The first year Blanchard made $4,000 within a couple of months, but in year two, after she’d tapped out her friends and neighbours, she couldn’t make more than $1,000. The monthly motivational meetings didn’t appeal to her. “The woman who recruited me seemed genuinely thrilled by the product. I could honestly say it was a good product, but I’d think, ‘How can you get so excited? It’s just toys.’” In the end Blanchard was left with unsold merchandise, which she gave away. “This business was not for me.”
The Pampered Chef
The concept: “The kitchen store that comes to your door.” 150 kitchen tools and cookware, $2 to $150.
Signature product: Stoneware, $20 to $60.
Background: Started in Illinois in 1980, came to Canada 1996. Almost 4,000 salespeople here with sales of $50 million.
The promise: “Are you working full-time, yet wish you could afford to stay home with your kids?... Does an unlimited income potential excite you?” Incentive trips and jewellery.
Start-up costs: $150.
Success story: Three weeks before Sue-Ann MacCara of North Vancouver had her second child, she shifted her focus to the home front. One problem: MacCara couldn’t stand cooking. That’s what attracted her to The Pampered Chef in 1996. She also recognized the marketing opportunity; her mother had become wealthy from selling Tupperware.
MacCara’s parties, which involve preparing dishes using Pampered Chef products, rarely go perfectly. “I’ve splashed tomatoes on my guests, forgotten ingredients,” she says. Once, a few weeks after her daughter was born, her milk let down in the middle of her presentation. “Women are so forgiving because we can all relate.”
These days, MacCara has a team of 100 and makes just under $90,000 a year working 30 hours a week. She doesn’t miss the corporate life. “This is my own corporate world — strategizing, training, public speaking, motivating, customer service. The only difference is I’m not in a three-piece suit.”
Downfall: Marilyn Browning started off beautifully. In 1998 she had no trouble booking her first half-dozen parties, and sales were encouraging. But she felt such gratitude for friends and family who hosted parties that she refused to let them pay for the ingredients she needed. “I often brought my own, so I was out-of-pocket before I started,” she says.
She began to do parties farther afield, sometimes 70 km from home. It meant leaving her husband and four kids, aged eight to 15, at dinnertime to prepare dishes for strangers. “I started thinking, ‘This is ridiculous.’”
She found the stoneware heavy to lug in and out of her car and worried about breakage. But she liked The Pampered Chef line and spent much of her commissions on new products, before packing it in after two years. “I couldn’t get beyond the idea that I was taking advantage of people,” says Browning, who has gone back to full-time teaching in an elementary school.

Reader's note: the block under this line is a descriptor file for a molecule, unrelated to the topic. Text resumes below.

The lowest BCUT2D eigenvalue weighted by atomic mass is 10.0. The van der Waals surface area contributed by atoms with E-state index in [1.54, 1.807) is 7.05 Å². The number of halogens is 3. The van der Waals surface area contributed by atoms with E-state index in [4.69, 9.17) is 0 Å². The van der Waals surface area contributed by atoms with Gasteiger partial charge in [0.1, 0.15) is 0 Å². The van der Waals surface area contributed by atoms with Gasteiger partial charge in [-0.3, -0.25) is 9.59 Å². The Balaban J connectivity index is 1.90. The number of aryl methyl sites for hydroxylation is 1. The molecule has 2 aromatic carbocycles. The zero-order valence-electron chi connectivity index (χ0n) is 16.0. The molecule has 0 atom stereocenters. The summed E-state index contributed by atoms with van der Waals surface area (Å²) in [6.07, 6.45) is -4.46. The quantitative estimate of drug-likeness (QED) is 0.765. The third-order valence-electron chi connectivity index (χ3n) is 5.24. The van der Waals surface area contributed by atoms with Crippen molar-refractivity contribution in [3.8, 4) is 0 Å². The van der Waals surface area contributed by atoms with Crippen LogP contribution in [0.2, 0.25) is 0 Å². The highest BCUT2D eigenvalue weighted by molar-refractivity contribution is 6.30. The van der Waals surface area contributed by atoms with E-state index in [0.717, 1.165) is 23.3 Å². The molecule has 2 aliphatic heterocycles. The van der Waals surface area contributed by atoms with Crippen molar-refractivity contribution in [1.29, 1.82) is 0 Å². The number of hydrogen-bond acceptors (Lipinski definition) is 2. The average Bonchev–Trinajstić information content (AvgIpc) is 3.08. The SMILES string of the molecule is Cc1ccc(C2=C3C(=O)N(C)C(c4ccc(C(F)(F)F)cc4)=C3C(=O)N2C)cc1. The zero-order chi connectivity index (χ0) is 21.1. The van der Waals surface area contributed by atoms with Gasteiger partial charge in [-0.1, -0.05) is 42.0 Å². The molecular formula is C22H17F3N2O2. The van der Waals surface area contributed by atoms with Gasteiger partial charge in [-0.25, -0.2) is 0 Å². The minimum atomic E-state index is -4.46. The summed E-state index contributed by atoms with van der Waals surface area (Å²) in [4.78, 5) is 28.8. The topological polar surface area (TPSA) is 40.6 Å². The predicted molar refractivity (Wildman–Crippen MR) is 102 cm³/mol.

Mary Kay Cosmetics
The concept: “Inspiring beauty. Enriching women’s lives.” About 200 makeup and skin care products from $9 to $200.
Signature product: TimeWise Miracle Set, $230.
Background: Founded in Texas in 1963, came to Canada in 1978. About 35,000 salespeople in Canada with sales of $125 million.
The promise: “An inspiring career. Boundless earning potential. With Mary Kay, you can thrive as part of an international sisterhood.” Incentives include use of a pink Cadillac company car after your whole sales unit reaches $126,000 (wholesale) for two consecutive quarters.
Start-up costs: None. The $150 starter kit and $50 book are recommended.
Success story: Working only part-time, single mom Janice Connell of Waterdown, Ont., makes more than $100,000 a year and gets the Caddy. At age 27, she was living paycheque to paycheque as a pub manager when she began supplementing her income by selling Mary Kay cosmetics one or two nights a week. Within six years, her part-time Mary Kay income exceeded her pub salary. “This business is recession-proof because even in a bad economy women will still buy lipstick,” Connell says. When she her daughter, Katie, turned three, she quit the pub.
Despite painful flare-ups of fibromyalgia, Connell managed a few hours of Mary Kay work each week. She has been able to buy her own home and give Katie, now 16, a private school education, while being an at-home mom, Brownie leader and school volunteer. Although she’s self-employed, Connell will be eligible for Mary Kay’s family security (pension) plan when she retires.
Downfall: Jaye McKenzie had to give up selling Mary Kay not because she wasn’t good at it, but because she was too good. When one customer who could barely afford to feed her children agreed to buy $200 worth of cosmetics, McKenzie’s conscience got the better of her. “I backed right out and said, ‘You don’t need all this stuff.’”
Another obstacle was her lack of a car. She’d been told she wouldn’t need one, but lugging three heavy suitcases full of products on and off Toronto buses was a challenge. “I ended up spending a lot of my commission money on cabs,” she says.
She found the paperwork cumbersome too. “Running my own business and doing my own accounting — I was in over my head.” After a money-losing year, McKenzie cut her losses and eventually became a real estate agent.
Direct sales is a $1.6 billion industry in Canada. More than 80 percent of businesses are multilevel marketing companies, in which independent sales contractors build and manage their own sales teams. Legitimate multilevel marketing companies are not pyramid schemes, which are illegal scams.
How to tell the difference? Here are tips from the Direct Sellers Association (DSA) of Canada.
Multilevel Marketing Company (legal)
• Has a quality product
• Reasonable start-up costs
• Discloses information about start-up costs, average earnings
• May be a member of the DSA Pyramid Scheme (illegal)
• Little focus on product
• High entrance fees
• Avoids disclosure
• Is not a DSA member